“Ethical Markets agrees that the march of automation requires that consumer purchasing power be maintained beyond jobs and wages. See my many articles on basic guaranteed incomes summarized in FORBES interview and my article “Bernanke and Friedman Were Right: Time For Helicopter Money or Qualitative Easing”. At last, Universal Basic Incomes are publicly debated worldwide. ~Hazel Henderson, Editor.”
The policy of guaranteeing every citizen a universal basic income is gaining support around the world, as automation increasingly makes jobs obsolete. But can it be funded without raising taxes or triggering hyperinflation? In a panel I was on at the NexusEarth cryptocurrency conference in Aspen September 21-23rd, most participants said no. This is my rebuttal.
In May 2017, a team of researchers at the University of Oxford published the results of a survey of the world’s best artificial intelligence experts, who predicted that there was a 50 percent chance of AI outperforming humans in all tasks within 45 years. All human jobs were expected to be automated in 120 years, with Asian respondents expecting these dates much sooner than North Americans. In theory, that means we could all retire and enjoy the promised age of universal leisure. But the immediate concern for most people is that they will be losing their jobs to machines.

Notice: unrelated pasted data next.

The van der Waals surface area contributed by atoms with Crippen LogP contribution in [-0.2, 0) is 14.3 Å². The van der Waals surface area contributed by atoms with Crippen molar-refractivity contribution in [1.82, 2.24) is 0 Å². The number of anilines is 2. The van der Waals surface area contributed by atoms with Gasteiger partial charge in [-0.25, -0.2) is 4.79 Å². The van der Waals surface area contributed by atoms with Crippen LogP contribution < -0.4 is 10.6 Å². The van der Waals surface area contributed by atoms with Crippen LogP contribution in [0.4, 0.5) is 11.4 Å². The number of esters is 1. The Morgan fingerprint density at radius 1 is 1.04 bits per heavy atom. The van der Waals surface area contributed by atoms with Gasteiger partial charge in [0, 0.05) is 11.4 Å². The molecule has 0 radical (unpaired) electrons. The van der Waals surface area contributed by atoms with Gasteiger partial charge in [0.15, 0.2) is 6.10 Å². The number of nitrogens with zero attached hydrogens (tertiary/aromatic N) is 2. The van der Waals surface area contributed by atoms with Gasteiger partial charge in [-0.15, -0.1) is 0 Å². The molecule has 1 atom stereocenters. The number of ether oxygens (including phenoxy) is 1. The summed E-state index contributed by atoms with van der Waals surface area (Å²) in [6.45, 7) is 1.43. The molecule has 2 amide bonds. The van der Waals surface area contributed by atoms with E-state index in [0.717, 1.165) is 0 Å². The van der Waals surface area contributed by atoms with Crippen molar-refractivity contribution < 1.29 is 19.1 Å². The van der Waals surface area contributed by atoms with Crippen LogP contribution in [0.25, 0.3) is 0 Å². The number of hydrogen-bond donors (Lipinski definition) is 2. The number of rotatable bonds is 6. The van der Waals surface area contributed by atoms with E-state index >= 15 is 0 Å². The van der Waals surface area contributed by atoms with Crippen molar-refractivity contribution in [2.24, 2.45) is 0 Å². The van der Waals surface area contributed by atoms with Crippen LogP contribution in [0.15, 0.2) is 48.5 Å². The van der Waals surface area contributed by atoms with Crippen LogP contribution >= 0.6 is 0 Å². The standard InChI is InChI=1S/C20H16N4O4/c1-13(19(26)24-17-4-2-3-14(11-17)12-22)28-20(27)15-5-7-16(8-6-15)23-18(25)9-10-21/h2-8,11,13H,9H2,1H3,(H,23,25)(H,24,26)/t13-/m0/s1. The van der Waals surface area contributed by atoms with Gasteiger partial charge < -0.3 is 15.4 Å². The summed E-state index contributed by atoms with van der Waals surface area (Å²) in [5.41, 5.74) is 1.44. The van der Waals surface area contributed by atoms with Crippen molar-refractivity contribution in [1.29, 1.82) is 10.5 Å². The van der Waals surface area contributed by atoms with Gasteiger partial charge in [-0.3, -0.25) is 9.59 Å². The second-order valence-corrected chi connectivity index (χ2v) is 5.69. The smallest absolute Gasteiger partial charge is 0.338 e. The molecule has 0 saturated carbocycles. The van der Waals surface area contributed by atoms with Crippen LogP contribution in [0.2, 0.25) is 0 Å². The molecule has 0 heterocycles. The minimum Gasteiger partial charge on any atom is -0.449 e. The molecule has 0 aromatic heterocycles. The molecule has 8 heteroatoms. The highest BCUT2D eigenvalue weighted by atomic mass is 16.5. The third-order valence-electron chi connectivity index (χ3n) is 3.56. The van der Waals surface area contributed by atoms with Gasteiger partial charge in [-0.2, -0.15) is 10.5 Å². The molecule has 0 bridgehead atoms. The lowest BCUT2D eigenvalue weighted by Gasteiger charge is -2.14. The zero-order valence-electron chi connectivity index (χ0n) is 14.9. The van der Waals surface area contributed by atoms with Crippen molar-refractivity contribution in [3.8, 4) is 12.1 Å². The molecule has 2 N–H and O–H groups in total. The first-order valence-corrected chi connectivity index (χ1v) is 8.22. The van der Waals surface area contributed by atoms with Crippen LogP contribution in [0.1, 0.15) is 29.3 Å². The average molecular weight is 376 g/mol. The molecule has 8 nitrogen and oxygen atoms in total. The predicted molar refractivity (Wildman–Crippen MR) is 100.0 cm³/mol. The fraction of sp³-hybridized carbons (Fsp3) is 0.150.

That helps explain the recent interest in a universal basic income (UBI) – a sum of money distributed equally to everyone. A UBI has been proposed in Switzerland, trials are beginning in Finland, and there is a successful pilot ongoing in Brazil. Theree cities in Ontario, Canada, the city of Oakland in California, and Utrecht in the Netherlands are planning trials; two local authorities in Scotland have announced such plans; and politicians across Europe, including UK Labour Party leader Jeremy Corbyn, have spoken in favor of the concept. Advocates in the US range from Robert Reich to Mark Zuckerberg, Martin Luther King, Thomas Paine, Charles Murray, Elon Musk, Dan Savage, Keith Ellison and Paul Samuelson. A new economic study found that a UBI of $1000/month to all adults would add $2.5 trillion to the US economy in eight years.
Welfare can encourage laziness, because benefits go down as earned income goes up. But studies have shown that a UBI distributed equally regardless of income does not have that result. In 1968, President Richard Nixon initiated a successful trial showing that the money had little impact on the recipients’ working hours. People who did reduce the time they worked engaged in other socially valuable pursuits, and young people who were not working spent more time getting an education. Analysis of a similar Canadian trial found that employment rates among young adults did not change, high-school completion rates increased, and hospitalization rates dropped by 8.5 percent. Larger experiments in India have reached similar results.
Studies have also shown that it would actually be cheaper to distribute funds to the entire population than to run the welfare services governments engage in now. It has been calculated that if the UK’s welfare budget were split among the country’s 50 million adults, each of them would get £5,160 a year.